How to Overcome January Blues in 5 Easy Steps

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by Jessie Ace |

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31 Days of MS, MS episode, certainty, gratitude, unique, symptoms, the circle, affirmations, fatigue, depression, progress, presentable, disclose, dog, temperature, end of the year, uncertainty, online community, conflict, bloated, enabled, caffeine

Can January March? No, but April May! 

OK, well, I thought it was funny. 

Nothing beats the January blues like bad puns, right? Let’s face it. For most people, January sucks.

The end of the year is full of excitement. There are Halloween costumes, fireworks, and turkey with stuffing. There are Christmas presents, food all around us, champagne, music, and dancing. Everything is exciting. It is the only socially acceptable time to spend days in our pajamas watching back-to-back terrible films while stuffing our faces, and why? Well, because it’s Christmas, obviously. 

And after the festivities are over? What then? Hangovers (the after-party kind and the exhaustion-from-the-holidays kind), feeling lousy from overeating, and the pain of the relentless cold weather all make it difficult to adjust. Depression is two to three times more likely to occur in people with MS, but we can change this. 

To sum it all up, if you’re feeling down right now, it’s OK. It’s called January, and it’s the uncool uncle in the 12-month family. 

This weird, smelly uncle creeps around once a year, encompassing you in vile-smelling, toxic breath while boring you with its depressing, thousand-year-old story on repeat. Ever notice how January feels like it goes on forever? 

Today is your lucky day, because you know someone who has figured out how to embrace this smelly uncle. Today, for the price of absolutely nothing, you get free access to the following five top-secret strategies. These strategies will help you find “you” again and feel positive about heading into a new year like the gladiator you are. 

The secret double duo

The magic duo includes goals and targets. If used correctly, this pair will see you right through to the safe zone of March.

I think we need more instant gratification in January than in other months. Setting short-term targets each week will get us closer to our overall yearly goals and provide us with a sense of purpose.

The targets you set need to bring you joy and give you something to look forward to. Set a task for yourself each week that allows you to feel accomplished.  

Take it easy

The first few weeks will be tough as you try to return to a “normal” routine. My MS does not like routine disruption.

If you’re like me and need to hear this today, go easy on yourself. Some people have the ability to snap their fingers and become supercharged overnight. For most of us, it doesn’t work that way.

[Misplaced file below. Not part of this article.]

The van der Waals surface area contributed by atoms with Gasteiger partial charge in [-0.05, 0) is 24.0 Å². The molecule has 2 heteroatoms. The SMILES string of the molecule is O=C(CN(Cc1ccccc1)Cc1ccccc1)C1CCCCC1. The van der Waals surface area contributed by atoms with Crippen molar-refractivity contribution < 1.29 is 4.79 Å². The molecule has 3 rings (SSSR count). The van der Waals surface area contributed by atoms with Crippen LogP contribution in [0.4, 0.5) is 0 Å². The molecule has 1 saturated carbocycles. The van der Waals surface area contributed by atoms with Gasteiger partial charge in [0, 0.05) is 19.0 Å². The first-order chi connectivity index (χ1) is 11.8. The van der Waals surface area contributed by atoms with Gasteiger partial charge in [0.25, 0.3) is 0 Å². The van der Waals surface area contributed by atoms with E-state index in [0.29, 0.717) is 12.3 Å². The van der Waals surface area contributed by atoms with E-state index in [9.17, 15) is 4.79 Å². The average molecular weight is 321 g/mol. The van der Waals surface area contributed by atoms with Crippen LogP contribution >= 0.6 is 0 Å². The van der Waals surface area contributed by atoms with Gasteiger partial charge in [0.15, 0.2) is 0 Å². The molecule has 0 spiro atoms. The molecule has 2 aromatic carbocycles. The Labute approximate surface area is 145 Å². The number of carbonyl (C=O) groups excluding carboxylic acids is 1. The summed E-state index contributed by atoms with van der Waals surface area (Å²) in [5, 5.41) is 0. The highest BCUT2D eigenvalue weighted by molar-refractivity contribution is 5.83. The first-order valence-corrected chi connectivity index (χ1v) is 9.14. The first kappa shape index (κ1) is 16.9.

Munch on the good stuff

Halloween, Thanksgiving, Christmas, and New Year’s are generally when healthiness flies out the window.

To get your life back in order and your MS symptoms under control again, get those treats out of sight and into a cupboard. You can still treat yourself every so often, but make vegetables the king of the show.

I find it so much easier to make healthy meals by having a meal box delivered. All the ingredients are in the box, and all I need to do is follow a recipe. (But I feel like a bona fide Michelin-starred chef!)  

Wake up the right way

Regain control of your life by establishing a morning routine the night before. 

Following is an example of my routine to give you an idea.

Morning: Wake up at 6 a.m. (on weekdays), do a 20- to 30-minute yoga routine, drink peppermint tea, journal my thoughts, meditate, shower, and start work.

Establishing a routine helps you feel grounded and in control. It provides certainty for your day and helps you achieve your goals and targets.  

Tip: If you’re a snooze button-presser, you could be making your fatigue worse. Put your alarm clock outside your door, and ban your phone from your bedroom. Your sleep will greatly improve. 

Where you at?

When we feel down, something is often triggering those feelings.

Write down (perhaps as part of your morning routine) what you’re doing and how you’re feeling so you can start to build a pattern and learn what’s triggering your low feelings. Get in touch with yourself, and try to also discover what lifts you out of those feelings.

I highly recommend reading “You Are a Badass” by Jen Sincero to crush those low feelings for good. 

Let me know in the comments below if you give these tips a try. Remember: You are the one in control of your feelings.

You can find more help and support here. I hope you feel better soon.

Want another terrible joke before we part?

Next January, I will only be watching videos in 1080p. It’s my New Year’s resolution!


Note: Multiple Sclerosis News Today is strictly a news and information website about the disease. It does not provide medical advice, diagnosis, or treatment. This content is not intended to be a substitute for professional medical advice, diagnosis, or treatment. Always seek the advice of your physician or other qualified health provider with any questions you may have regarding a medical condition. Never disregard professional medical advice or delay in seeking it because of something you have read on this website. The opinions expressed in this column are not those of Multiple Sclerosis News Today or its parent company, BioNews, and are intended to spark discussion about issues pertaining to multiple sclerosis.


Kimberlee D. avatar

Kimberlee D.

Very good advice and I liked your puns. Great job.

Jessie Ace avatar

Jessie Ace

Thanks, Kimberlee :) glad it helped. Hope you're feeling well. #StayENabled - Jessie


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